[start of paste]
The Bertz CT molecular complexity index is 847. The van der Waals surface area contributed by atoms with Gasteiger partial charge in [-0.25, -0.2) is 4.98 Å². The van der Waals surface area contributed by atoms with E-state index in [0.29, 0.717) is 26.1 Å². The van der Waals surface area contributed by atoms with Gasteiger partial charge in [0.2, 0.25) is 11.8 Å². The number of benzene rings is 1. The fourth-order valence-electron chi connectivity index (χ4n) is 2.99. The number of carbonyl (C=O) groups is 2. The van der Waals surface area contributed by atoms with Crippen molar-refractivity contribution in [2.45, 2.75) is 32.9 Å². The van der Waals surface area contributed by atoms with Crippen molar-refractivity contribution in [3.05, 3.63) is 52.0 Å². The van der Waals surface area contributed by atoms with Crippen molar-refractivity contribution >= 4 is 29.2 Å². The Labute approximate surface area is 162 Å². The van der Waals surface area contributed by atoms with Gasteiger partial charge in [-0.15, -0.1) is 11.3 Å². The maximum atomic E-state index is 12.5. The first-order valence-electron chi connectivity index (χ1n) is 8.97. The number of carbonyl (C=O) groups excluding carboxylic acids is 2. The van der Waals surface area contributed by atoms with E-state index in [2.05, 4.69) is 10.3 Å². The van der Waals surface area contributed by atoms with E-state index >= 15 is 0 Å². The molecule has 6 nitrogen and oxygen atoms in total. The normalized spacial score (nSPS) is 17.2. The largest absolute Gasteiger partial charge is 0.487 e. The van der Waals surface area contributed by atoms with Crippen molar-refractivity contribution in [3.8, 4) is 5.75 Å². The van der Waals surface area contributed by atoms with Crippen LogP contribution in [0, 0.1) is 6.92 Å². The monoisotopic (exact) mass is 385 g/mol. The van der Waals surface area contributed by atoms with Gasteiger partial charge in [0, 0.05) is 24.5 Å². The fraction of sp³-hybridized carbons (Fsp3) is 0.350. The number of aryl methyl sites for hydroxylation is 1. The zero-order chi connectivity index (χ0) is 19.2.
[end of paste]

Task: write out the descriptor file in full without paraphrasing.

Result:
The Bertz CT molecular complexity index is 847. The van der Waals surface area contributed by atoms with Gasteiger partial charge in [-0.25, -0.2) is 4.98 Å². The van der Waals surface area contributed by atoms with E-state index in [0.29, 0.717) is 26.1 Å². The van der Waals surface area contributed by atoms with Gasteiger partial charge in [0.2, 0.25) is 11.8 Å². The number of benzene rings is 1. The fourth-order valence-electron chi connectivity index (χ4n) is 2.99. The number of carbonyl (C=O) groups is 2. The van der Waals surface area contributed by atoms with Crippen molar-refractivity contribution in [2.45, 2.75) is 32.9 Å². The van der Waals surface area contributed by atoms with Crippen molar-refractivity contribution in [3.05, 3.63) is 52.0 Å². The van der Waals surface area contributed by atoms with Crippen molar-refractivity contribution >= 4 is 29.2 Å². The Labute approximate surface area is 162 Å². The van der Waals surface area contributed by atoms with Gasteiger partial charge in [-0.15, -0.1) is 11.3 Å². The maximum atomic E-state index is 12.5. The first-order valence-electron chi connectivity index (χ1n) is 8.97. The number of carbonyl (C=O) groups excluding carboxylic acids is 2. The van der Waals surface area contributed by atoms with E-state index in [2.05, 4.69) is 10.3 Å². The van der Waals surface area contributed by atoms with E-state index >= 15 is 0 Å². The molecule has 6 nitrogen and oxygen atoms in total. The normalized spacial score (nSPS) is 17.2. The largest absolute Gasteiger partial charge is 0.487 e. The van der Waals surface area contributed by atoms with Crippen molar-refractivity contribution in [3.8, 4) is 5.75 Å². The van der Waals surface area contributed by atoms with Crippen LogP contribution in [0, 0.1) is 6.92 Å². The monoisotopic (exact) mass is 385 g/mol. The van der Waals surface area contributed by atoms with Gasteiger partial charge in [0, 0.05) is 24.5 Å². The fraction of sp³-hybridized carbons (Fsp3) is 0.350. The number of aryl methyl sites for hydroxylation is 1. The zero-order chi connectivity index (χ0) is 19.2.